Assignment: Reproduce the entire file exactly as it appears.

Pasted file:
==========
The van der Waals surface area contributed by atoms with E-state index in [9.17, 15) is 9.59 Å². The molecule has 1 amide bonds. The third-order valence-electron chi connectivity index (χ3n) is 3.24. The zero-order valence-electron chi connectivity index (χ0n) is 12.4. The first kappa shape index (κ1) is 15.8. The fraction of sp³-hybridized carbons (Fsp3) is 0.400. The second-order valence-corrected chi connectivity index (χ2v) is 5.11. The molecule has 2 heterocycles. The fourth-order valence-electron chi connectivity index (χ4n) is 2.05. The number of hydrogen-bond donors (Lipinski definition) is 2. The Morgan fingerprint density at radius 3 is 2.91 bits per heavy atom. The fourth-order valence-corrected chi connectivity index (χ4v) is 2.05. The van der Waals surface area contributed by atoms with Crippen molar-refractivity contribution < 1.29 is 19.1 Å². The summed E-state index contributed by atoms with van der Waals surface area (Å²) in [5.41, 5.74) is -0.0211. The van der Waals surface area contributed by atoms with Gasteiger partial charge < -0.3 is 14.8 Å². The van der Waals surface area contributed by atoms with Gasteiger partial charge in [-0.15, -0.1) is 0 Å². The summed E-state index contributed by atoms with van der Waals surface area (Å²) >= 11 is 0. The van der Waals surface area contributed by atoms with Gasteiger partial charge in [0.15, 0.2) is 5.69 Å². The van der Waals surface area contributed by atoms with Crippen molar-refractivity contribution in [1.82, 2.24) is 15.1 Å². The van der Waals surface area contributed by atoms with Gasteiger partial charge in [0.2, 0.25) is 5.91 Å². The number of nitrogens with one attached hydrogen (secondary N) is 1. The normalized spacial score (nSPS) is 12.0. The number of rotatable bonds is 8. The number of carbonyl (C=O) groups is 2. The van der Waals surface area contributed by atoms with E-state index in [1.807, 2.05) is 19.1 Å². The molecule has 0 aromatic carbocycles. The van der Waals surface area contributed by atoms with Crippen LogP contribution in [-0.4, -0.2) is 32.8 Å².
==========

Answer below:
The van der Waals surface area contributed by atoms with E-state index in [9.17, 15) is 9.59 Å². The molecule has 1 amide bonds. The third-order valence-electron chi connectivity index (χ3n) is 3.24. The zero-order valence-electron chi connectivity index (χ0n) is 12.4. The first kappa shape index (κ1) is 15.8. The fraction of sp³-hybridized carbons (Fsp3) is 0.400. The second-order valence-corrected chi connectivity index (χ2v) is 5.11. The molecule has 2 heterocycles. The fourth-order valence-electron chi connectivity index (χ4n) is 2.05. The number of hydrogen-bond donors (Lipinski definition) is 2. The Morgan fingerprint density at radius 3 is 2.91 bits per heavy atom. The fourth-order valence-corrected chi connectivity index (χ4v) is 2.05. The van der Waals surface area contributed by atoms with Crippen molar-refractivity contribution < 1.29 is 19.1 Å². The summed E-state index contributed by atoms with van der Waals surface area (Å²) in [5.41, 5.74) is -0.0211. The van der Waals surface area contributed by atoms with Gasteiger partial charge < -0.3 is 14.8 Å². The van der Waals surface area contributed by atoms with Gasteiger partial charge in [-0.15, -0.1) is 0 Å². The summed E-state index contributed by atoms with van der Waals surface area (Å²) >= 11 is 0. The van der Waals surface area contributed by atoms with Gasteiger partial charge in [0.15, 0.2) is 5.69 Å². The van der Waals surface area contributed by atoms with Crippen molar-refractivity contribution in [1.82, 2.24) is 15.1 Å². The van der Waals surface area contributed by atoms with Gasteiger partial charge in [0.2, 0.25) is 5.91 Å². The number of nitrogens with one attached hydrogen (secondary N) is 1. The normalized spacial score (nSPS) is 12.0. The number of rotatable bonds is 8. The number of carbonyl (C=O) groups is 2. The van der Waals surface area contributed by atoms with E-state index in [1.807, 2.05) is 19.1 Å². The molecule has 0 aromatic carbocycles. The van der Waals surface area contributed by atoms with Crippen LogP contribution in [-0.4, -0.2) is 32.8 Å².